The 1901 and 1911 census of Ireland are springboards for most family history researchers.  Finding your family in the census should tell you where and when they were born, when they married, the number of children of their marriage, their occupation, ability to read and write and religion, as well as the type of house they lived in and whether their neighbours might have been siblings or cousins.  All of this information is freely available at http://www.census.nationalarchives.ie/.

    On the same site you will also have the option to search the fragments that survive from the 1821, 1831, 1841 and 1851 census.  Browsing this record set will demonstrate how little actually survives, but if you have family from Cavan you may find surviving 1821 returns, which can be searched by parish and townland as well as by surname.

    One other remnant of the 19th century census returns that have been published online by the National Archives of Ireland are the census search forms.  These are the forms used by applicants for the old age pension requesting a search of the 1841 and 1851 census for evidence of age.  The forms include the name and current address of the applicant and usually their parents’ names and the name of the townland they were residing in at the time of the 1841 or 1851 census.  Notes on the form can include the names and ages of other siblings of the applicant.  These forms can be searched at http://censussearchforms.nationalarchives.ie/search/cs/home.jsp.

    The most important thing to remember when searching both of these sites is that the spelling of surnames, first names and townlands is as they appear on the original return or as they have been interpreted by the transcriber.  If you cannot find what you are looking for try using wild cards or browsing the census instead.  Only a very small number of returns are actually missing from the online collection.  The best way to determine whether a return is missing is to compare the townland returns for the 1901 and 1911 census.  For example, a street in Clonmel recorded 27 houses in 1911, but the same street in 1901 does not appear.  This return is missing but the microfilm copies can still be consulted in the National Archives of Ireland and it is still possible to make a case to view the originals if you can demonstrate their absence from the microfilm and online collections.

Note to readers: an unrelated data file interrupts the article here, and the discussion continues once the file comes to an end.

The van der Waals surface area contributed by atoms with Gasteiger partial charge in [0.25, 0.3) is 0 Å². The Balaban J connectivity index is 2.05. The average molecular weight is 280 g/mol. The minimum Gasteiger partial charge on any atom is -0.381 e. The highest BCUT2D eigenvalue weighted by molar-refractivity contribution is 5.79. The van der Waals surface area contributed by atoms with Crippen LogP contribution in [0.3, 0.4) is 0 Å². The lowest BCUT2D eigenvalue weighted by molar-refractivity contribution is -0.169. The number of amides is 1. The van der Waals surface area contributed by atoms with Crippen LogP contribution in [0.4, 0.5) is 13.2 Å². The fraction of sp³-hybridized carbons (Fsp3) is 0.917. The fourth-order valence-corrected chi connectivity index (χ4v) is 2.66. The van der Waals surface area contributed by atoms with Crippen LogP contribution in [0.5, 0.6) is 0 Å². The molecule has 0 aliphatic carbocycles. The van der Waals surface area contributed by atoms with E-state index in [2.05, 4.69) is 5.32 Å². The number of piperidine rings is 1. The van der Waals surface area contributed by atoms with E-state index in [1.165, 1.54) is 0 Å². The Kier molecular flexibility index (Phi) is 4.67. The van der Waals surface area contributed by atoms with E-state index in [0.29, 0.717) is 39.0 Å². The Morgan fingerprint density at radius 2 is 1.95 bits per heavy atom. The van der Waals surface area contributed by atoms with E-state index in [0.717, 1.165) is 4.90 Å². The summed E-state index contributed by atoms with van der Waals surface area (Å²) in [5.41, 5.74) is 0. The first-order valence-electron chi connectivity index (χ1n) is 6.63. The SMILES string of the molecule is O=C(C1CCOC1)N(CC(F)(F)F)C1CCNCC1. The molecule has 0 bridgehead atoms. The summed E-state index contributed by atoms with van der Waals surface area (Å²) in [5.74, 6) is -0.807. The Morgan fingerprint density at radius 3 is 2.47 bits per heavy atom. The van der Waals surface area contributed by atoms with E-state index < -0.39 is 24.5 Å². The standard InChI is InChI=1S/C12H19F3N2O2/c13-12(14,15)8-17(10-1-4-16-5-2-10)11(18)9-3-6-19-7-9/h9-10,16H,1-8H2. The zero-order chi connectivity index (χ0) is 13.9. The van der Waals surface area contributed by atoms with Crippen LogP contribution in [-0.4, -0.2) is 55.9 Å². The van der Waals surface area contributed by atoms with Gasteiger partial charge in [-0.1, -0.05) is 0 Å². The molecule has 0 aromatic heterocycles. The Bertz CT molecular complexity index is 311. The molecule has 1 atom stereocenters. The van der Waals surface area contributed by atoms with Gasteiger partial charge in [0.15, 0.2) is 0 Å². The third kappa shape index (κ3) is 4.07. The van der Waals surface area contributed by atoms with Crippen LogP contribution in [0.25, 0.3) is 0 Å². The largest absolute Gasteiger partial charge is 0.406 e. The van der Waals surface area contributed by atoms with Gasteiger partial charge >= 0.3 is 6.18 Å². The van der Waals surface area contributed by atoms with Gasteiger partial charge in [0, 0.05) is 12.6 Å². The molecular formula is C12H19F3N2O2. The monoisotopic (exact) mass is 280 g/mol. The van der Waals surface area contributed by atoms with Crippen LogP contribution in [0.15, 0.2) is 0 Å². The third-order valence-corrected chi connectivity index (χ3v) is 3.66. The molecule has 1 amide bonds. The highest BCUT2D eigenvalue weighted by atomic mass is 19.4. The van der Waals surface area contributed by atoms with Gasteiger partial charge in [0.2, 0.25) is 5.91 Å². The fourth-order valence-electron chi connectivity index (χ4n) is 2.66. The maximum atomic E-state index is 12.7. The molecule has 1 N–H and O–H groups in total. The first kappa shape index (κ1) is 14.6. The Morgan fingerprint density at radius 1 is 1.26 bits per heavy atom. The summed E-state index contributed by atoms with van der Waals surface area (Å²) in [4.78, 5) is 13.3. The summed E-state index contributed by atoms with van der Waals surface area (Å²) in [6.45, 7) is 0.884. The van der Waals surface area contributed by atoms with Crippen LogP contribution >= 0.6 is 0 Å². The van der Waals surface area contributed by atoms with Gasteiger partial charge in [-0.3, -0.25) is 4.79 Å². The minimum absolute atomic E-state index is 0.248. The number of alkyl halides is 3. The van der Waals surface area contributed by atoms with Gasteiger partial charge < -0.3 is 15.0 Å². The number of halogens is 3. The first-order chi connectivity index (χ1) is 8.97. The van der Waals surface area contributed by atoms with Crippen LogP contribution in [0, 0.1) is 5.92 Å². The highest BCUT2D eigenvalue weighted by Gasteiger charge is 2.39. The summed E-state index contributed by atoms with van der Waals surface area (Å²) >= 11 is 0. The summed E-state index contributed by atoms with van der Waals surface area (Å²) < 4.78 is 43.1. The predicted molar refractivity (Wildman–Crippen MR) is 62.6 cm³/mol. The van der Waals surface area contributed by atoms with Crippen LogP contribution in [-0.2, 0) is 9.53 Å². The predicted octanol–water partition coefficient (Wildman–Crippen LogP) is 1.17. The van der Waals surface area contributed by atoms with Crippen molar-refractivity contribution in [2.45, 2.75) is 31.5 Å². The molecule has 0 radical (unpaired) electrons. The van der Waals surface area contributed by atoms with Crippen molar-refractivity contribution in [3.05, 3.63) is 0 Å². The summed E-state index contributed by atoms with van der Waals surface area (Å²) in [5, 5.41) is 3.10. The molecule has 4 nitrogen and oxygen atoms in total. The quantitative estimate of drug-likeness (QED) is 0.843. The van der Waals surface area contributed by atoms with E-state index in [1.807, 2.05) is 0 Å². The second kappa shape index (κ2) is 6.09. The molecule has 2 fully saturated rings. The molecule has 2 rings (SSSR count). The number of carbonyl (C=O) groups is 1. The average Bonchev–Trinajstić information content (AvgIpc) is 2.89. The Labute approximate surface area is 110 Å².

One last tip... try subscription sites
    Both Findmypast.ie and Ancestry.co.uk have indexed the 1901 and 1911 census of Ireland.  The most useful search tool that these sites have to offer is that you can search for more than one member of a particular household.  This is helpful if you are looking for someone with a common name, but also know the name of their parents, spouse or children.

    The 1901 and 1911 census of Ireland returns are effectively the only census returns that we have.  They are a treasure trove of information and the starting point for researching your family back into the 19th century.

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    Nicola Morris M.A.G.I is a professional genealogist and member of Accredited Genealogists Ireland. She is the director of Timeline Research Ltd, one of Ireland’s leading genealogical research companies. Nicola has undertaken the Irish research for WDYTYA? in the UK and US and has appeared in numerous episodes. She was also the presenter of the first series of the Genealogy Roadshow broadcast in Ireland in 2011.

    The penultimate instalment due next week, will explore the records that act as substitutes for the missing censuses.

  • Irish Family History: Parish Registers

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    In the third instalment on Researching Your Irish Family History, Nicola Morris explains how to research your Irish ancestors through the useful resource of parish registers.

    NB: Ancestry and Find My Past are free to search, but require subscriptions to view records.

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    Much like records for Irish civil registration, Irish parish registers can be found in a number of different locations online.  Before signing up to a website to search for your ancestor in Irish parish registers it is important to make sure you are looking in the right place.

    In the first instance it is necessary to establish the religious denomination of the family you are searching for.  The majority of the Irish population were Roman Catholic, but there were also Church of Ireland, Presbyterian, Methodist, Baptist, Moravian and Jewish congregations in Ireland.  It should also be noted that with intermarriage some families changed religion during the course of the 19th or early 20th century.

    The 1901 and 1911 census of Ireland recorded the religion of the population.  Even if your ancestor was not residing in Ireland at the time of the census, a look at the returns for families with the same surname in the same county may help to determine whether they were generally Roman Catholic or of another faith.

    The denomination of the church in which your ancestor married should also be recorded on their civil marriage certificate and it is worth checking this source for a clue to their religious denomination.  However, some Irish emigrants may have arrived in England as Roman Catholic but married in the Church of England and brought their children up in their spouse’s faith.